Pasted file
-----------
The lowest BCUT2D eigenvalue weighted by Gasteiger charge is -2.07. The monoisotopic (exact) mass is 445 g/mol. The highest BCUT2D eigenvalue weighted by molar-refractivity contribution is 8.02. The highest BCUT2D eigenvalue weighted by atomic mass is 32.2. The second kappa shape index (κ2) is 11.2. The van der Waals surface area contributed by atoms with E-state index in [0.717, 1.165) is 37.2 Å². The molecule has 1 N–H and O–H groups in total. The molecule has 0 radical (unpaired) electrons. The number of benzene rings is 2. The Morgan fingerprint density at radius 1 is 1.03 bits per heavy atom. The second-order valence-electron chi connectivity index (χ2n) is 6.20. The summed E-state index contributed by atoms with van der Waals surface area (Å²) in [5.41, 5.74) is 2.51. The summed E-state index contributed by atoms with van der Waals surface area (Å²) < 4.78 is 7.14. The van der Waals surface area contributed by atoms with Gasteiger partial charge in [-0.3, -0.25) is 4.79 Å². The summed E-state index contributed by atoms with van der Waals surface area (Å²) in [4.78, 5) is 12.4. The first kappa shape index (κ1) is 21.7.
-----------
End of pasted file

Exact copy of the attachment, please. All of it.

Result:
The lowest BCUT2D eigenvalue weighted by Gasteiger charge is -2.07. The monoisotopic (exact) mass is 445 g/mol. The highest BCUT2D eigenvalue weighted by molar-refractivity contribution is 8.02. The highest BCUT2D eigenvalue weighted by atomic mass is 32.2. The second kappa shape index (κ2) is 11.2. The van der Waals surface area contributed by atoms with E-state index in [0.717, 1.165) is 37.2 Å². The molecule has 1 N–H and O–H groups in total. The molecule has 0 radical (unpaired) electrons. The number of benzene rings is 2. The Morgan fingerprint density at radius 1 is 1.03 bits per heavy atom. The second-order valence-electron chi connectivity index (χ2n) is 6.20. The summed E-state index contributed by atoms with van der Waals surface area (Å²) in [5.41, 5.74) is 2.51. The summed E-state index contributed by atoms with van der Waals surface area (Å²) < 4.78 is 7.14. The van der Waals surface area contributed by atoms with Gasteiger partial charge in [-0.3, -0.25) is 4.79 Å². The summed E-state index contributed by atoms with van der Waals surface area (Å²) in [4.78, 5) is 12.4. The first kappa shape index (κ1) is 21.7.